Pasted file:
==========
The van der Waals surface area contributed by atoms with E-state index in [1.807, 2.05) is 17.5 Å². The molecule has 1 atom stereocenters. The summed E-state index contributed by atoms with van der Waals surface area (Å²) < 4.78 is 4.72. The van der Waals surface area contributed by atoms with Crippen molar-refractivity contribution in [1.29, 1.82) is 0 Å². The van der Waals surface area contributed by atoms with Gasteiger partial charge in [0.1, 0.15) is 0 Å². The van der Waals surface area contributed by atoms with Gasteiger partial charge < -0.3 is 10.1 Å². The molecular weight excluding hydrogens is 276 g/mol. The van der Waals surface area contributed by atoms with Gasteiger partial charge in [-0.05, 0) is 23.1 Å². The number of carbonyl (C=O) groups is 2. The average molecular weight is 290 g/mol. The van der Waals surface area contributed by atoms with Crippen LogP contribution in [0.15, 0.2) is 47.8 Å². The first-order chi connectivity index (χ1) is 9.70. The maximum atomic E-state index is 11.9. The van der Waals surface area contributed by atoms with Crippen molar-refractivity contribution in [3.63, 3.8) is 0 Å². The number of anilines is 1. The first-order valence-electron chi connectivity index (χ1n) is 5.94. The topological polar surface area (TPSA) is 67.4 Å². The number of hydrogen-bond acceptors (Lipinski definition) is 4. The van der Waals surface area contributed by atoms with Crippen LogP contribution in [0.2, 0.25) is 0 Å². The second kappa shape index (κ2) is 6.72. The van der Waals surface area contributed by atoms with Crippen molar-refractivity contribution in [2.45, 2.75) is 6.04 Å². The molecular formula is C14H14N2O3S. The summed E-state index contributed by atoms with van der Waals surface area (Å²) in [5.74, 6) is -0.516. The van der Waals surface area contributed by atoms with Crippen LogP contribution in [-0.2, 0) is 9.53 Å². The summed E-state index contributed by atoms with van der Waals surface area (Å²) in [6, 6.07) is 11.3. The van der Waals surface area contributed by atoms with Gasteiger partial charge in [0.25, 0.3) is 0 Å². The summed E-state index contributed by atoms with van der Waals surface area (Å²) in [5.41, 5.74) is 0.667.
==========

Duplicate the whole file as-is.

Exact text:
The van der Waals surface area contributed by atoms with E-state index in [1.807, 2.05) is 17.5 Å². The molecule has 1 atom stereocenters. The summed E-state index contributed by atoms with van der Waals surface area (Å²) < 4.78 is 4.72. The van der Waals surface area contributed by atoms with Crippen molar-refractivity contribution in [1.29, 1.82) is 0 Å². The van der Waals surface area contributed by atoms with Gasteiger partial charge in [0.1, 0.15) is 0 Å². The van der Waals surface area contributed by atoms with Gasteiger partial charge < -0.3 is 10.1 Å². The molecular weight excluding hydrogens is 276 g/mol. The van der Waals surface area contributed by atoms with Gasteiger partial charge in [-0.05, 0) is 23.1 Å². The number of carbonyl (C=O) groups is 2. The average molecular weight is 290 g/mol. The van der Waals surface area contributed by atoms with Crippen LogP contribution in [0.15, 0.2) is 47.8 Å². The first-order chi connectivity index (χ1) is 9.70. The maximum atomic E-state index is 11.9. The van der Waals surface area contributed by atoms with Crippen molar-refractivity contribution in [3.63, 3.8) is 0 Å². The number of anilines is 1. The first-order valence-electron chi connectivity index (χ1n) is 5.94. The topological polar surface area (TPSA) is 67.4 Å². The number of hydrogen-bond acceptors (Lipinski definition) is 4. The van der Waals surface area contributed by atoms with Crippen LogP contribution in [0.2, 0.25) is 0 Å². The second kappa shape index (κ2) is 6.72. The van der Waals surface area contributed by atoms with Crippen molar-refractivity contribution in [2.45, 2.75) is 6.04 Å². The molecular formula is C14H14N2O3S. The summed E-state index contributed by atoms with van der Waals surface area (Å²) in [5.74, 6) is -0.516. The van der Waals surface area contributed by atoms with Crippen LogP contribution in [-0.2, 0) is 9.53 Å². The summed E-state index contributed by atoms with van der Waals surface area (Å²) in [6, 6.07) is 11.3. The van der Waals surface area contributed by atoms with Gasteiger partial charge in [0.25, 0.3) is 0 Å². The summed E-state index contributed by atoms with van der Waals surface area (Å²) in [5.41, 5.74) is 0.667.